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The Historic Districts Council just announced its annual list of six areas of New York meriting preservation, as part of its Six to Celebrate campaign this year. Over the year, the HDC will offer hands-on assistance in a number of preservation issues, like documentation, research, zoning, landmarking, publicity, and public outreach. Here in Queens, the HDC selected the Forest Close neighborhood of Forest Hills as an area worth celebrating. Here’s what they have to say about Forest Close:

Designed in 1927 in the spirit of the garden city movement, Forest Close is a charming nook of 38 neo-Tudor houses surrounding a shared communal garden. While the Forest Close Association maintains covenants that regulate design and open space elements of the community and advises residents on design guidelines for building projects, they are now exploring other tools to better protect the area’s special character. The Association is working to engage residents and local stakeholders to promote the preservation of this lush neighborhood in Forest Hills.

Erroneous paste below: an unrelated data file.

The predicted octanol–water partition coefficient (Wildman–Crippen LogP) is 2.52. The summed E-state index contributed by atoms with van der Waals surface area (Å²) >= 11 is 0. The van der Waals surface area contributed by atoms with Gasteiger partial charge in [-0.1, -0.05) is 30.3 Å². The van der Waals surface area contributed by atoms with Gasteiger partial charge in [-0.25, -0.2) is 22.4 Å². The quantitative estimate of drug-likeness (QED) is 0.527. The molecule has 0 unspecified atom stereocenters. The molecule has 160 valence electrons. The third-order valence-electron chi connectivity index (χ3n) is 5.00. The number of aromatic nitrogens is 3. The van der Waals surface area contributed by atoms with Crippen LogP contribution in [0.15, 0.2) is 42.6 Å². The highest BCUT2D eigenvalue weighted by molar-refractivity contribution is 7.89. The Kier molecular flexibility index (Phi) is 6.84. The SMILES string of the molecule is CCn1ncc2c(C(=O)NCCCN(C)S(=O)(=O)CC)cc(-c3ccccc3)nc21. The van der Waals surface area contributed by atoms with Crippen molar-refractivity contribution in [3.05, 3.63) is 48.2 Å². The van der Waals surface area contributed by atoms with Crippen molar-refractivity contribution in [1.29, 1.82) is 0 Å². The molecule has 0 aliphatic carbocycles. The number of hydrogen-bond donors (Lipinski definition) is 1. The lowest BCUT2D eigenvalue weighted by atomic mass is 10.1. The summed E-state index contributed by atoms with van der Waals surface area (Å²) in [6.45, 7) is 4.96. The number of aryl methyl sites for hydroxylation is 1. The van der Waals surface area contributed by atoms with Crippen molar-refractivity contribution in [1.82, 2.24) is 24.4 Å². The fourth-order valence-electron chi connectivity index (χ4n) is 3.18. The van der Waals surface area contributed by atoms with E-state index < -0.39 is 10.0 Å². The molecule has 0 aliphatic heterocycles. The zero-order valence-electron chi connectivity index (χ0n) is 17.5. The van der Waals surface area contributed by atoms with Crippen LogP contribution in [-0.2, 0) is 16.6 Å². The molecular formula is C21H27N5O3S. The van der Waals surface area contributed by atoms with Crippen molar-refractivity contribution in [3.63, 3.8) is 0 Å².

The 2014 groups will be formally introduced at the Six to Celebrate Launch Party on Wednesday, January 29th, 6 to 8pm at the LGBT Community Center, 208 West 13th Street. You can get tickets here.

Photo by Michael Perlman

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How the Jehovah’s Witnesses Acquired Some of Brooklyn’s Most Insanely Valuable Properties
The Jehovah’s Witnesses — aka the Watchtower Bible and Tract Society — first came to Brooklyn in 1908, in hopes of having their sermons syndicated in newspapers alongside the writings of the borough’s most famous pastors. It was under the Watchtower’s autocratic second leader, Joseph F. Rutherford, that the religious group truly began practicing the art of Brooklyn real estate.